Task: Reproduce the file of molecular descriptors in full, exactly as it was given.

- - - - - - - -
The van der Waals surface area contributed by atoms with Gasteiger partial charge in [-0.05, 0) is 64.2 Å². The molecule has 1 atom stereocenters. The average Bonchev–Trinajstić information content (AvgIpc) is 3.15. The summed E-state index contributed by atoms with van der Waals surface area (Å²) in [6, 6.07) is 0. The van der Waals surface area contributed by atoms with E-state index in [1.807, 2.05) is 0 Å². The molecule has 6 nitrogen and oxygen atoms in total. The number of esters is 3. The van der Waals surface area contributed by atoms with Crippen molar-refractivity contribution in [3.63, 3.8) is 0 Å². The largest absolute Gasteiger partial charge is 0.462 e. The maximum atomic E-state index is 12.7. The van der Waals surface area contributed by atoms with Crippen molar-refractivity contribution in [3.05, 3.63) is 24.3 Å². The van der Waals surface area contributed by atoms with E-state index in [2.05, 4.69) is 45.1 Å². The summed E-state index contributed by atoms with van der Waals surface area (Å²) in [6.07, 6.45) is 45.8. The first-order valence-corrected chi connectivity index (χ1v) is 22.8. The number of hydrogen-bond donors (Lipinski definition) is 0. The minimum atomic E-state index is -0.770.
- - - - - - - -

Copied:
The van der Waals surface area contributed by atoms with Gasteiger partial charge in [-0.05, 0) is 64.2 Å². The molecule has 1 atom stereocenters. The average Bonchev–Trinajstić information content (AvgIpc) is 3.15. The summed E-state index contributed by atoms with van der Waals surface area (Å²) in [6, 6.07) is 0. The van der Waals surface area contributed by atoms with E-state index in [1.807, 2.05) is 0 Å². The molecule has 6 nitrogen and oxygen atoms in total. The number of esters is 3. The van der Waals surface area contributed by atoms with Crippen molar-refractivity contribution in [3.63, 3.8) is 0 Å². The largest absolute Gasteiger partial charge is 0.462 e. The maximum atomic E-state index is 12.7. The van der Waals surface area contributed by atoms with Crippen molar-refractivity contribution in [3.05, 3.63) is 24.3 Å². The van der Waals surface area contributed by atoms with E-state index in [2.05, 4.69) is 45.1 Å². The summed E-state index contributed by atoms with van der Waals surface area (Å²) in [6.07, 6.45) is 45.8. The first-order valence-corrected chi connectivity index (χ1v) is 22.8. The number of hydrogen-bond donors (Lipinski definition) is 0. The minimum atomic E-state index is -0.770.